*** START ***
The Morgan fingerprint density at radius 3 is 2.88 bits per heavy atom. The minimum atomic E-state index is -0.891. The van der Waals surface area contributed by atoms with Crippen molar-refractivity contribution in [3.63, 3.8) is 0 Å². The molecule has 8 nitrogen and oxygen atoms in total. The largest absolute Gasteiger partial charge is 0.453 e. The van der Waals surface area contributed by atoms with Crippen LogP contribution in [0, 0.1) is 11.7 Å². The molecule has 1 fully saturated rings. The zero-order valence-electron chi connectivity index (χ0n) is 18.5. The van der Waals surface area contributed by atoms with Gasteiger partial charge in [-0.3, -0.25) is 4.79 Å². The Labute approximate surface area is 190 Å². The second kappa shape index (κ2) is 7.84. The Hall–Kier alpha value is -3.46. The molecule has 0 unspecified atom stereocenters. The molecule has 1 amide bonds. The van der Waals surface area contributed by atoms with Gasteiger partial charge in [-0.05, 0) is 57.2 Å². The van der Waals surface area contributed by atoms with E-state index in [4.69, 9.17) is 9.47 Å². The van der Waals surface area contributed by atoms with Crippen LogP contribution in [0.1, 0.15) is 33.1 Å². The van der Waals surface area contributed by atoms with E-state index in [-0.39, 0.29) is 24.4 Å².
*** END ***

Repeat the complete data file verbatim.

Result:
The Morgan fingerprint density at radius 3 is 2.88 bits per heavy atom. The minimum atomic E-state index is -0.891. The van der Waals surface area contributed by atoms with Crippen molar-refractivity contribution in [3.63, 3.8) is 0 Å². The molecule has 8 nitrogen and oxygen atoms in total. The largest absolute Gasteiger partial charge is 0.453 e. The van der Waals surface area contributed by atoms with Crippen LogP contribution in [0, 0.1) is 11.7 Å². The molecule has 1 fully saturated rings. The zero-order valence-electron chi connectivity index (χ0n) is 18.5. The van der Waals surface area contributed by atoms with Gasteiger partial charge in [-0.3, -0.25) is 4.79 Å². The Labute approximate surface area is 190 Å². The second kappa shape index (κ2) is 7.84. The Hall–Kier alpha value is -3.46. The molecule has 0 unspecified atom stereocenters. The molecule has 1 amide bonds. The van der Waals surface area contributed by atoms with Gasteiger partial charge in [-0.05, 0) is 57.2 Å². The van der Waals surface area contributed by atoms with E-state index in [4.69, 9.17) is 9.47 Å². The van der Waals surface area contributed by atoms with Crippen LogP contribution in [0.1, 0.15) is 33.1 Å². The van der Waals surface area contributed by atoms with E-state index in [-0.39, 0.29) is 24.4 Å².